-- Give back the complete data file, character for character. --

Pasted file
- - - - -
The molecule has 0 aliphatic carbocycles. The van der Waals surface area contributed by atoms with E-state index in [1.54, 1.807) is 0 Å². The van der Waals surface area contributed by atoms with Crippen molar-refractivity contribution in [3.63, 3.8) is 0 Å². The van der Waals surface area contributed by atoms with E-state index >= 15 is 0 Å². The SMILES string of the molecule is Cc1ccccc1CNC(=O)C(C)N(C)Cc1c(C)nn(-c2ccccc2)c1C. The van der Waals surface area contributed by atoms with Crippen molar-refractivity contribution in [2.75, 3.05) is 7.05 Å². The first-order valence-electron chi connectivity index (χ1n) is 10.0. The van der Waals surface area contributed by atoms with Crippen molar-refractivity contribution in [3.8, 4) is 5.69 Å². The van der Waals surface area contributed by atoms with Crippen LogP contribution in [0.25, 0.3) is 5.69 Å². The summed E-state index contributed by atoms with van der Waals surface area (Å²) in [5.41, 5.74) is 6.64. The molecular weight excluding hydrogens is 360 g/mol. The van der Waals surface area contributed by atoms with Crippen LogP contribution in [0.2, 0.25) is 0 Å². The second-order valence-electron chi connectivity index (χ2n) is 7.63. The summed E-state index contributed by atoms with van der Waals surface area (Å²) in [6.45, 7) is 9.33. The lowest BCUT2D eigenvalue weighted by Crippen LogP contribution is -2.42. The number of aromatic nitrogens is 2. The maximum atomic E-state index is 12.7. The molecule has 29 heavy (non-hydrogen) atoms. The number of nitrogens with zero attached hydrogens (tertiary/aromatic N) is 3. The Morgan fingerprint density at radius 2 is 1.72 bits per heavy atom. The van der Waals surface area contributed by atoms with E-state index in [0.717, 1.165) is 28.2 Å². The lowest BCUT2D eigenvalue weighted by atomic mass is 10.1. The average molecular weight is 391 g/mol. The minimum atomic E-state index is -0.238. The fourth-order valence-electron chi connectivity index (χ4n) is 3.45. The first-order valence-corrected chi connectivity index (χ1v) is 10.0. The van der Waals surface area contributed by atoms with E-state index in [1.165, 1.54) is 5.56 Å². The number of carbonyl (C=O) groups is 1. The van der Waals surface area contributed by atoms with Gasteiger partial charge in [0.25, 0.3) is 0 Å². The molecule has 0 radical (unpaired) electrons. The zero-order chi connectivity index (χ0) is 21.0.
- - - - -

The molecule has 0 aliphatic carbocycles. The van der Waals surface area contributed by atoms with E-state index in [1.54, 1.807) is 0 Å². The van der Waals surface area contributed by atoms with Crippen molar-refractivity contribution in [3.63, 3.8) is 0 Å². The van der Waals surface area contributed by atoms with E-state index >= 15 is 0 Å². The SMILES string of the molecule is Cc1ccccc1CNC(=O)C(C)N(C)Cc1c(C)nn(-c2ccccc2)c1C. The van der Waals surface area contributed by atoms with Crippen molar-refractivity contribution in [2.75, 3.05) is 7.05 Å². The first-order valence-electron chi connectivity index (χ1n) is 10.0. The van der Waals surface area contributed by atoms with Crippen molar-refractivity contribution in [3.8, 4) is 5.69 Å². The van der Waals surface area contributed by atoms with Crippen LogP contribution in [0.25, 0.3) is 5.69 Å². The summed E-state index contributed by atoms with van der Waals surface area (Å²) in [5.41, 5.74) is 6.64. The molecular weight excluding hydrogens is 360 g/mol. The van der Waals surface area contributed by atoms with Crippen LogP contribution in [0.2, 0.25) is 0 Å². The second-order valence-electron chi connectivity index (χ2n) is 7.63. The summed E-state index contributed by atoms with van der Waals surface area (Å²) in [6.45, 7) is 9.33. The lowest BCUT2D eigenvalue weighted by Crippen LogP contribution is -2.42. The number of aromatic nitrogens is 2. The maximum atomic E-state index is 12.7. The molecule has 29 heavy (non-hydrogen) atoms. The number of nitrogens with zero attached hydrogens (tertiary/aromatic N) is 3. The Morgan fingerprint density at radius 2 is 1.72 bits per heavy atom. The van der Waals surface area contributed by atoms with E-state index in [0.717, 1.165) is 28.2 Å². The lowest BCUT2D eigenvalue weighted by atomic mass is 10.1. The average molecular weight is 391 g/mol. The minimum atomic E-state index is -0.238. The fourth-order valence-electron chi connectivity index (χ4n) is 3.45. The first-order valence-corrected chi connectivity index (χ1v) is 10.0. The van der Waals surface area contributed by atoms with E-state index in [1.165, 1.54) is 5.56 Å². The number of carbonyl (C=O) groups is 1. The van der Waals surface area contributed by atoms with Gasteiger partial charge in [0.25, 0.3) is 0 Å². The molecule has 0 radical (unpaired) electrons. The zero-order chi connectivity index (χ0) is 21.0.